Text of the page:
Is Starbucks ditching bug dye from its Strawberry Frappuccinos?

Exterior view of a Starbucks Coffee shop in Mountain View, Calif., is shown on Jan. 3, 2012. Starbucks announced it is raising some prices regionally as it faces rising ingredient costs. The Seattle coffee chain is raising prices about 1 percent in the Northeast and Sunbelt regions. Starbucks wouldn't disclose all of the states its raising prices, but the regions include New York; Washington, D.C.; and most Southern states. They exclude California and Florida. AP Photo/Paul Sakuma

AP

(CBS News) Are Starbucks' Strawberries & Creme Frappuccinos about to undergo an ingredient makeover?

Starbucks likely to change controversial drinkStarbucks Strawberry Frappuccinos dyed with crushed up cochineal bugs, report says

Last week, the vegan and vegetarian news site, thisdishisvegetarian.com, reported that the popular pink drink was colored by "cochineal extract," a dye that comes from the crushed dried bodies of cochineal bugs.

The extract is somtimes called carmine or crimson lake. Despite the dye's use dating back thousands of years when it was first used to color fabric, a bug brouhaha boiled over as protests and petitions from outraged vegan groups were ramped up.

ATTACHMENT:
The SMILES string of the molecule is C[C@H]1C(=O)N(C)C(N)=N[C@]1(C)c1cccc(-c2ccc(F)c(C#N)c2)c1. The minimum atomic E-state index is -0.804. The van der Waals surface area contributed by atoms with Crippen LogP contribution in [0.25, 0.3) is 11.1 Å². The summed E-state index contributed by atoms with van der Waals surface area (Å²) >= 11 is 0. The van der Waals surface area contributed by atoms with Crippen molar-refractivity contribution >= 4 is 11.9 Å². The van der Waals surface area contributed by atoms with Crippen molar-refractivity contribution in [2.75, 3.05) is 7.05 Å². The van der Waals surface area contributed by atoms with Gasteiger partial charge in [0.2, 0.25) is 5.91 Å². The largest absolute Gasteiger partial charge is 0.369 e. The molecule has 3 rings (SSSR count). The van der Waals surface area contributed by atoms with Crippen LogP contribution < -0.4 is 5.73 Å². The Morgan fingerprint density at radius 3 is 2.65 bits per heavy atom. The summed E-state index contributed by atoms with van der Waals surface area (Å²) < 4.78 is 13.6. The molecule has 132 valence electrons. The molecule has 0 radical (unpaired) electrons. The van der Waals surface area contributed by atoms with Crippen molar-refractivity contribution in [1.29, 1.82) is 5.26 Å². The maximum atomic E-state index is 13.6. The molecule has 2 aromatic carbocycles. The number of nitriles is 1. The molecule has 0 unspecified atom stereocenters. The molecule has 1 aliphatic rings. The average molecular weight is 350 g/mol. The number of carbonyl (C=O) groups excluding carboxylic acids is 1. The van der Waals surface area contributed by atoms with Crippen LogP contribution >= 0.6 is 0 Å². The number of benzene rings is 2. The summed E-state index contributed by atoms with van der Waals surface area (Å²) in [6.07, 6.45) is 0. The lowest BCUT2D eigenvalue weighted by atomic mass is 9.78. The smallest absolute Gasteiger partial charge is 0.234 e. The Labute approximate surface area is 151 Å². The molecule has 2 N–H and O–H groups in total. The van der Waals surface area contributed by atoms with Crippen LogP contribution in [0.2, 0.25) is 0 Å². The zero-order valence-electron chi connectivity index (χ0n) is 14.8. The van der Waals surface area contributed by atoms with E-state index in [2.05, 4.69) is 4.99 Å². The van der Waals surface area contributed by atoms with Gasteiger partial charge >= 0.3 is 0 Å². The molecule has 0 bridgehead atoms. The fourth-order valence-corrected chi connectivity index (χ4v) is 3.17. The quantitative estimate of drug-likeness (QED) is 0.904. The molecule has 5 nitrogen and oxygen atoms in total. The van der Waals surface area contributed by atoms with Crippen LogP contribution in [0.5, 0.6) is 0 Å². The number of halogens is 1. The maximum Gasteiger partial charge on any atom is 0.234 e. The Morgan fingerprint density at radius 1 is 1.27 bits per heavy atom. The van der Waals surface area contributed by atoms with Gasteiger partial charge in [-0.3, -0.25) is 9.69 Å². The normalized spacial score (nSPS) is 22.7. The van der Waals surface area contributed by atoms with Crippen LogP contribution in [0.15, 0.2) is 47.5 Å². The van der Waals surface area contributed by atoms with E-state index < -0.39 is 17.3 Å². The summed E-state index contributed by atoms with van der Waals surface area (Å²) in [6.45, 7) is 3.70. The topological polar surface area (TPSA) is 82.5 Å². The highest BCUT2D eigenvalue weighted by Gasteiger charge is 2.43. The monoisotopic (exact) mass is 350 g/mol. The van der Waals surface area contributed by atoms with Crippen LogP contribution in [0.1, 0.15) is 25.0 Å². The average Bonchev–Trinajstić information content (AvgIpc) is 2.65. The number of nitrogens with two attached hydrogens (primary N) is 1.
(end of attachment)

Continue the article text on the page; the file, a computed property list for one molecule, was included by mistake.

"This was known as a drink that vegans can safely consume," Daelyn Fortney, co-founder of thisdishisvegetarian.com, told USA Today. "We're not trying to cause any problems. Our point is, vegans are drinking this and it's not vegan."

Starbucks CEO Howard Schultz sat down with CBS This Morning and discussed the bug backlash.

"No good deed goes undone," Schultz said, alluding to the fact that Starbucks switched from artificial coloring to a natural ingredient.

"We tried to embrace an all-natural method for this product. In fact, we discovered that most women in America wearing red lipstick have this ingredient," he said. "It's everywhere, it's all-natural."

Schultz may not be exaggerating when he says it's everywhere. BuzzFeed reports products like strawberry Yoplait or Mango Madness Snapple contain the coloring agent.  KPHO CBS 5 in Phoenix reports it's also found in some cheeses and in women's cosmetics like one Cover Girl Blush and one Revlon Lip Gloss.

But whether you're vegan or just plain don't like the idea of  consuming bugs, fans of the strawberry frozen drink may soon be able to have it without worry: Schultz said the company will "probably" switch out the beleaguered ingredient for another all-natural alternative.

"We are examining it and probably will reformulate it," Shultz said. "We're looking at (alternative ingredients). We're going to make the right decision."

Here is Howard Schultz on CBS This Morning:

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